According to a United Nations estimate, Manipur has 0.23% of India's population but accounts for more than 8% of the total HIV cases in India.
So what measures are being taken to tackle the crisis.
At the Gilead's Balm Care Centre for recovering drug addicts in the town of Churchandpur, inmates are chained up to keep them from escaping.
Officials in Manipur say in the last decade more than 300 people have died from Aids and around 17,000 people are infected with HIV. But NGOs say the real figures are several times higher.
Ruth does not know yet if her baby has contracted HIV
More than 70% of the state's HIV infections are caused by sharing needles.
This is in sharp contrast to the rest of India where more than 80% of the infection is through unprotected sex.
But now the HIV virus is spreading from drug users to their sexual partners and children too.
Not far from the Gilead's Balm Care Centre, Ruth and Jinthang play with their seven-month-old baby.
They sound like any happy family, but this family has a secret - both Jinthang and Ruth are HIV positive.
Although the baby has so far tested negative, doctors say they will only know for sure when she is 18 months old.
Jinthang tells me he is a heroin addict, and he contracted HIV through the needles he shared with his friends. Then he passed it on to Ruth.
Churchandpur is 70km (45 miles) from the state capital, Imphal, and
Ruth and Jinthang are both members of the newly-formed Manipur Network of Positive People in the town.
The organisation has no funds, but it provides its members with a place to meet and discuss common problems.
Being close to the border with Myanmar, Churchandpur falls directly along the route of the heroin trade from the so-called Golden Triangle and has one of the highest concentration of HIV cases in India.
Rattled by the growing numbers of cases, the people of Churchanpur have called for desperate measures, hence the chains.
In an open courtyard at the Gilead's Balm Care Centre, a group of men sits around staring listlessly at the ground.
Some of them have chains with big locks around their ankles.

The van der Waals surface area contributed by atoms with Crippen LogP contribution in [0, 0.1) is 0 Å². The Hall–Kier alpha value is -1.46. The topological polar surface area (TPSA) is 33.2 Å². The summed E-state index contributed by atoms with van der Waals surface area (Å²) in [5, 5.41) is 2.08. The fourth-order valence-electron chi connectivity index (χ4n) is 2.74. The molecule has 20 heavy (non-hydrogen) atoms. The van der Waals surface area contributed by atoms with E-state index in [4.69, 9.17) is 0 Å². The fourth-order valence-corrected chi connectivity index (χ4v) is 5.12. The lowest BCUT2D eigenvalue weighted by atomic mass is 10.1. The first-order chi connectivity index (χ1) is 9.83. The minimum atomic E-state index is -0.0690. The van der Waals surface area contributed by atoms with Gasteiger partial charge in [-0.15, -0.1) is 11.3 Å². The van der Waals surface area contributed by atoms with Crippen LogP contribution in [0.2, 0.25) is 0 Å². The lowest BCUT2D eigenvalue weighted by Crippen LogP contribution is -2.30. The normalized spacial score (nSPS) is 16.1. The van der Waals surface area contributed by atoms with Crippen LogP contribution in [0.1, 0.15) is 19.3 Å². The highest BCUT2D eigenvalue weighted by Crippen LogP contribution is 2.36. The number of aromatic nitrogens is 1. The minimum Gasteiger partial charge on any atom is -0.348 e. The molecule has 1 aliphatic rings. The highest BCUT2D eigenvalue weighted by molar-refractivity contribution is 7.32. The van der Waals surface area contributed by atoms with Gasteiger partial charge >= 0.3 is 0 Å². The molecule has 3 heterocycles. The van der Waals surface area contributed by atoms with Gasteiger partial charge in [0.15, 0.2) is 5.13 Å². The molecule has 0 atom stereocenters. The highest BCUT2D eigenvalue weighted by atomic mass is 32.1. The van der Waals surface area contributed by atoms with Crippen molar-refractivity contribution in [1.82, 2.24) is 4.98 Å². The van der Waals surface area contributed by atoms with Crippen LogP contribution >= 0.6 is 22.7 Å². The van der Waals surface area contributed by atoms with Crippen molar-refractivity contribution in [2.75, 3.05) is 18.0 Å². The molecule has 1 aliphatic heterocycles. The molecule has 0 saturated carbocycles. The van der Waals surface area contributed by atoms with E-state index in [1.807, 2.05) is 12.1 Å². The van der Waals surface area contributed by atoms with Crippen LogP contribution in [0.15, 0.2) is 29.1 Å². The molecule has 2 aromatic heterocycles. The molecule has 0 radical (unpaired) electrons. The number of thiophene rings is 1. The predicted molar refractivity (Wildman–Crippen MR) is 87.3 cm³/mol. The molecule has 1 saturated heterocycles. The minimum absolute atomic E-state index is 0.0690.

The director of the centre, Pauthan Kam, says 20% of the 100-odd men here are HIV positive.
Mr Kam defends chaining his patients: "Here in Churchandpur, the majority are drug addicts, and drugs are easily available, so if they get free for even 30 minutes or so, they succumb.
"So we put love chains around their ankles to help them overcome the suffering. It's not against human rights."
Despite the questions raised by human rights groups about the methods involved, this rehab centre seems to find favour with many who are desperate to kick the addiction.
One young man, who prefers to remain anonymous, told me he had been taking heroin for 10 years now.
Pauthan Kam insists his methods are not against human rights
It costs his family 1,200 rupees ($25) a month to keep him at the Gilead's Balm Care Centre.
He told me: "The course is very hard in the beginning, but the faith helps in healing. This is my third time at a de-addiction centre."
He admitted that if there were no chains around his ankles he would not be here.
"I would have run away a long time ago. The beginning is very tough. Cold turkey, withdrawal symptoms are hard to deal with," he said.
Normal methods have failed
Several such centres have sprung up in Churchandpur in recent years because conventional methods appear to have failed.
In another part of the centre several women, all heroin addicts, sit in a hall listening to their counsellor.
All the women are HIV positive.
One mother of five told me she was estranged from her husband.
She said she shared needles with her friends and had multiple sexual partners after her separation.
She is one of many living in this rehabilitation centre, which is run by an NGO, the United Voluntary Youth Council.
They can stay here for three months but once they leave most return to their old drug-addled lives.
Dinesh Singh, the project director, has worked with 250 women so far.
People are taught the truth about HIV
He said: "Eighty per cent of these women come from the poor strata, they have low literacy, and history of high family crisis.
"Most of them are separated from their near and dear ones. Even after recovery, they are not readily accepted by the family or society. So most of them relapse. The relapse rate is as high as 80% at the centre."
Mr Singh said he did not see much hope for Manipur unless the authorities did something to stop the smuggling of heroin.
The virus is slowly but surely spreading its tentacles. And so far, Manipur seems to be losing the battle.